Welfare reform

2013 will see the most radical changes to welfare for decades. Councils are having to take on new responsibilities with council tax support and the local provision for the social fund. But there are other significant indirect consequences for councils; some of which are still uncertain, such what the impact will be of housing benefit and other welfare changes people of claimants having to downsize or move to cheaper areas. Welfare cuts will undoubtedly mean rising demand for some services, such as money advice and possibly homelessness services in some areas. The financial impact on councils is uncertain – will the new arrangements for rent under universal credit, for example, mean a rise in bad debts? We will begin to understand the implications more as universal credit is phased in starting in April. The council is well aware of the problems ahead and is doing what it can to advise residents expected to be caught up in the changes.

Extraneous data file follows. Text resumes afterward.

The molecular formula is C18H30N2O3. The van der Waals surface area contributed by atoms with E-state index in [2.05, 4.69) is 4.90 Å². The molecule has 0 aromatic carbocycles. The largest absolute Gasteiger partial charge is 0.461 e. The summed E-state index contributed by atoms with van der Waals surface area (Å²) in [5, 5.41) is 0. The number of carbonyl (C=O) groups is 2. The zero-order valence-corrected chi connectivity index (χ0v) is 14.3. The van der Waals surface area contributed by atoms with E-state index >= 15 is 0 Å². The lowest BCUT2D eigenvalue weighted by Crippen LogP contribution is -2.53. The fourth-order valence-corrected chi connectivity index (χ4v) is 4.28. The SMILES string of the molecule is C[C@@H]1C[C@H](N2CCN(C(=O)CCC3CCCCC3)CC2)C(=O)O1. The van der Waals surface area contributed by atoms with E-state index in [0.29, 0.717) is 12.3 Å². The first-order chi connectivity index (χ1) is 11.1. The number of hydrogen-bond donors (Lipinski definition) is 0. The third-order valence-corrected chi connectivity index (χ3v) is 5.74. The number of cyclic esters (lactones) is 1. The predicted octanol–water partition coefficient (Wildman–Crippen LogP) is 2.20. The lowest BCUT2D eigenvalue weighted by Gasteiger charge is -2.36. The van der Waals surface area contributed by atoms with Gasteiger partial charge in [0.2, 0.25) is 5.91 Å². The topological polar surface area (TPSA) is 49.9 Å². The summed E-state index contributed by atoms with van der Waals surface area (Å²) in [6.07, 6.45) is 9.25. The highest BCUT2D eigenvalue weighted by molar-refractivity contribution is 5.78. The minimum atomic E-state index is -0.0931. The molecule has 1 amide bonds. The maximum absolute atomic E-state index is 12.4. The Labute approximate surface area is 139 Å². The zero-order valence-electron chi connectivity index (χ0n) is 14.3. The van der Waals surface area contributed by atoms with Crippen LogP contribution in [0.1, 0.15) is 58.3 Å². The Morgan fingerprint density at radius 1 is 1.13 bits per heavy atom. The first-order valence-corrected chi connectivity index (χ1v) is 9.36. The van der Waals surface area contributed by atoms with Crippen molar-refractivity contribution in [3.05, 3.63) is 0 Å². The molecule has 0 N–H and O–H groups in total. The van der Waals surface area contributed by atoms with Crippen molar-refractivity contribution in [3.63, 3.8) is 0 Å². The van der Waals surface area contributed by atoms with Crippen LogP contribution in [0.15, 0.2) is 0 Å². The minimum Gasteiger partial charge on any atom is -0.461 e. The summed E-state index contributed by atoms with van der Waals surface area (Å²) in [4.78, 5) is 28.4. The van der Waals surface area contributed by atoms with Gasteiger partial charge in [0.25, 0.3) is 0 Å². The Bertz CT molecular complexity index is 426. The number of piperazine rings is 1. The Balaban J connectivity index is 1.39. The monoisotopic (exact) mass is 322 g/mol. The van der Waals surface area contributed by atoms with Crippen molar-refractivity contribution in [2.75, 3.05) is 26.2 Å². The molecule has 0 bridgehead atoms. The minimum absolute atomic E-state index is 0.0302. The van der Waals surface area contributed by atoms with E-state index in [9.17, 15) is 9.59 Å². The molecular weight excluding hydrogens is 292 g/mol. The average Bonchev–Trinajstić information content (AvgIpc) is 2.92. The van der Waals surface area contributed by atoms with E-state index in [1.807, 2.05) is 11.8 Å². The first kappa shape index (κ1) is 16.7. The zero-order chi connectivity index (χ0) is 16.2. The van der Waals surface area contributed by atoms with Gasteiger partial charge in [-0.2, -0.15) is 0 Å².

2011 Census

The 2011 census is providing some interesting information on 
Brent and Willesden.  As we have suspected all along our 
population numbers have been grossly underestimated 
in the past ten years, costing the borough many thousands in 
government grants.  Willesden data shows that in comparison 
with other wards, Willesden is:
The 6th in population growth (up 22.39%)
The 5th in households with more than one resident ( 17.03%)
Those aged  5 – 19 comprise 17.7% of total and overall ward is 3rd 
with population of 0 -19 year olds (so a very ‘young’ ward)
32,676 residents are aged 65 + (putting ward 19th for this age group)
We will have other data for the ward in the coming months